Review by David Jenkins @daveyjenkins

Directed by

Sergey Loznitsa




A new movie from Cannes darling Sergei Loznitsa is always welcome.


A bold, objective document of the rise and fall of a protest movement.

In Retrospect.

A vital film.

An popular uprising in Ukraine is captured by the calm, collected director Sergei Loznitsa in all its abject horror.

Even though Sergei Loznitsa’s extraordinary documentary, Maidan, is very specifically concerned with the collectivised political upheaval which occurred in Ukraine’s Maidan Nezalezhnosti (Independence Square) during early 2014, it also offers a bitterly universal commentary on what director King Vidor referred to as ‘The Crowd’.

The story arc is as conventional as any Hollywood blockbuster you care to mention, with barter-town idealism and community action eventually scuppered by the rubber bullets of government mandated law enforcement. In fact, it feels more like an opera than a movie, its slowburn crescendo leading to calamitous catastrophe, and then segueing into a moving epilogue which offers a moment of quiet introspection.

The pacing is deliberately mellow, as the film offers a personal reflection on daily life inside the Euromaidan encampment, so-called as a reference to the protest movement’s commitment to Ukraine’s bolstered union with the EU rather than a strengthening of bonds with Russia and the Kremlin. The camera remains static for most of the film, moving only when personal safety dictates.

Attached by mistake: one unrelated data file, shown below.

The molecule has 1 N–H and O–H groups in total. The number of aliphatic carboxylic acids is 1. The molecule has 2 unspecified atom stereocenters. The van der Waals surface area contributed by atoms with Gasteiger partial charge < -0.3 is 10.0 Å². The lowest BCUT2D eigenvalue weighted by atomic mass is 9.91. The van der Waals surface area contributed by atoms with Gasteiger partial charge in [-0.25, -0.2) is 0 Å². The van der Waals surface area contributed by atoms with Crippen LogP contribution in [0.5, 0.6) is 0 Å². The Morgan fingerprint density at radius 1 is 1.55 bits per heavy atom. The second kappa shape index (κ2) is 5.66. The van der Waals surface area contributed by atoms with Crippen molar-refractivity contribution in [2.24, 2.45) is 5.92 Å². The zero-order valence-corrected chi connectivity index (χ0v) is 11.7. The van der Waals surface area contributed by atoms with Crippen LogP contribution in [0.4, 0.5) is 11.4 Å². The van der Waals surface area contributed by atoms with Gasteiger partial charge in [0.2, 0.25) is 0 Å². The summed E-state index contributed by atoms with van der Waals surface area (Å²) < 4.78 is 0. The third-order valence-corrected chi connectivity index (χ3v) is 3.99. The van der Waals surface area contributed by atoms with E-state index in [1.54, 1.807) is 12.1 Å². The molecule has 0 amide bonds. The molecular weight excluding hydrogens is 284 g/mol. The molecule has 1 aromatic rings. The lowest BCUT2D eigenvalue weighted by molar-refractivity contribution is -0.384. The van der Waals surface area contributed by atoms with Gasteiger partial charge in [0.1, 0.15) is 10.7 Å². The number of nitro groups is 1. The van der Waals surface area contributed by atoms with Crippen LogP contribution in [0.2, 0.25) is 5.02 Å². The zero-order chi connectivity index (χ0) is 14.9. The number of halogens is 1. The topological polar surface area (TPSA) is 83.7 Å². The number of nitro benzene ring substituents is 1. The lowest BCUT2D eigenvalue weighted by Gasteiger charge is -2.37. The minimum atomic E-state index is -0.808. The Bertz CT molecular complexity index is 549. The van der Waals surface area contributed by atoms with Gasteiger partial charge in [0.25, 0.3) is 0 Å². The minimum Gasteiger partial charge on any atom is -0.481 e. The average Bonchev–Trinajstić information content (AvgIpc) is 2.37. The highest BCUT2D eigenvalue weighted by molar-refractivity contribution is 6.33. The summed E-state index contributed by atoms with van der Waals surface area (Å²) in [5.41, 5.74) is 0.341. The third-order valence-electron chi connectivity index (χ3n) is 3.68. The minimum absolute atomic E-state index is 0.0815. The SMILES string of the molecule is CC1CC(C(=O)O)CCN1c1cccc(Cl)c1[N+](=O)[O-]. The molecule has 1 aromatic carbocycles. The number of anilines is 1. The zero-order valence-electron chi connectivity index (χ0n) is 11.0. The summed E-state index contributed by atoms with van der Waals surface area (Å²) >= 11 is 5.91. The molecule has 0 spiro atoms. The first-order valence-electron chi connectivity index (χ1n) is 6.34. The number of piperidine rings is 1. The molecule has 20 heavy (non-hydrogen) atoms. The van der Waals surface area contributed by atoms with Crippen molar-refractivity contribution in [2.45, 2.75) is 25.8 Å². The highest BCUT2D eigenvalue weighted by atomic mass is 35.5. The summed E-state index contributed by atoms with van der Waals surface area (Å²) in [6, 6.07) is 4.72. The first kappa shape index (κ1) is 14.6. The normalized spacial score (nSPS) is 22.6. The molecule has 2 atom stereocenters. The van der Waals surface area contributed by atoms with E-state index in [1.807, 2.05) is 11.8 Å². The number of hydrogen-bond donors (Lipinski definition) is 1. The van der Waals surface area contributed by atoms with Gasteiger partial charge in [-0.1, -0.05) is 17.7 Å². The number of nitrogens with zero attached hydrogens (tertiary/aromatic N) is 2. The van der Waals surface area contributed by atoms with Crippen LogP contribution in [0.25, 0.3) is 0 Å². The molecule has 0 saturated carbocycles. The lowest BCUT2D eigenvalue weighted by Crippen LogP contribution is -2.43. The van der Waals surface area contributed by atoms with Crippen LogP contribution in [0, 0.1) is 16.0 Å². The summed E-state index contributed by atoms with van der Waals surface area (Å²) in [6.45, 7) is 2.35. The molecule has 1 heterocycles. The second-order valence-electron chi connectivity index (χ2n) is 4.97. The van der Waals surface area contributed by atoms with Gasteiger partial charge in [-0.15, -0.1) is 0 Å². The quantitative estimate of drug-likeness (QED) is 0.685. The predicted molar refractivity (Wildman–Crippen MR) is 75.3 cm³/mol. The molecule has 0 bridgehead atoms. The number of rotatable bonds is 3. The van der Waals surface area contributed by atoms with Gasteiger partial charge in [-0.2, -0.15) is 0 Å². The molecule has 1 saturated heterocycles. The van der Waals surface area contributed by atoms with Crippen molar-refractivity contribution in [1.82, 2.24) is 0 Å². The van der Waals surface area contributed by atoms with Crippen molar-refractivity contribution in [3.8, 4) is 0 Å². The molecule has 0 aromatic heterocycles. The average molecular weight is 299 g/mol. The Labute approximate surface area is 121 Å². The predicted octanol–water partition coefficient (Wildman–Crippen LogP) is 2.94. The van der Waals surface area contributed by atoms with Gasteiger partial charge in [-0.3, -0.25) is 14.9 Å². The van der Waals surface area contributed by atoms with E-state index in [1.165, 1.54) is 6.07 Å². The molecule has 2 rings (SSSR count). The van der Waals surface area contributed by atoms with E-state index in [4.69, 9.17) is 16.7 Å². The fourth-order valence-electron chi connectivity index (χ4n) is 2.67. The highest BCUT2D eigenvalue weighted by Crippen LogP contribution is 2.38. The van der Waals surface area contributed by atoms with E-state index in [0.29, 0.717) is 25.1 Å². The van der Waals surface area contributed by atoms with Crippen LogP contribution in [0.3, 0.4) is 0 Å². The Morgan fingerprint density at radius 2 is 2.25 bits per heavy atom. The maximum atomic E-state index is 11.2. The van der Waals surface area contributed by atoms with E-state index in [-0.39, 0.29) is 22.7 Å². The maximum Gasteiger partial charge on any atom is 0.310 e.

Loznitsa stands and observes the melée, and the camera at times doesn’t seem to be framing any specific action. You’ll have a guy wander in half-way through the shot and start bellowing the national anthem. Or there will be an unseen figure under a pile of blankets, and around him/her, people carrying on with food distribution and general organising. This isn’t a film about individuals, it’s about how people operate as a mass movement.

The early sequences present a vision of ramshackle utopia, where an unspoken accord between protesters leads to the smooth running of this functioning, single-serve society. No money is ever seen changing hands as people hand out sandwiches and coffee, sometimes to passers by looking for a pick-me-up, often to those who’ve just received a severe police beating. Yet the presence of money – big money – is felt, as protesters carry uniform metal riot shields, addresses are made from a tinpot rock festival-style stage, and there’s even a jaunty Europop anthem which articulates their woes.

Even though Loznitsa films from inside the camp, he does little to actually substantiate his solidarity with the protesters. Maidan is political by proxy, but it is primarily a document of process. It’s not about the content of the slogans, it’s about the dissemination of slogans and the formulation of slogans. Though the police or the national guard are not personalised in the same way as the protestors, there’s still a feeling that the depiction of violence arrives without any real blame attached to it. Armed units circle the square and fire rounds of teargas as a dispersal method.

Meanwhile, activists cleave up paving stones to lob alongside their Molotov cocktails. Who cast the first stone? The film refuses to answer. But it does suggest that human brutality is something that is arrived at very quickly and naturally, and can appear frighteningly apocalyptic when framed in front of burning tyre mountains and screeching fireworks.

Published 19 Feb 2015

Tags: Sergei Loznitsa


A new movie from Cannes darling Sergei Loznitsa is always welcome.


A bold, objective document of the rise and fall of a protest movement.

In Retrospect.

A vital film.

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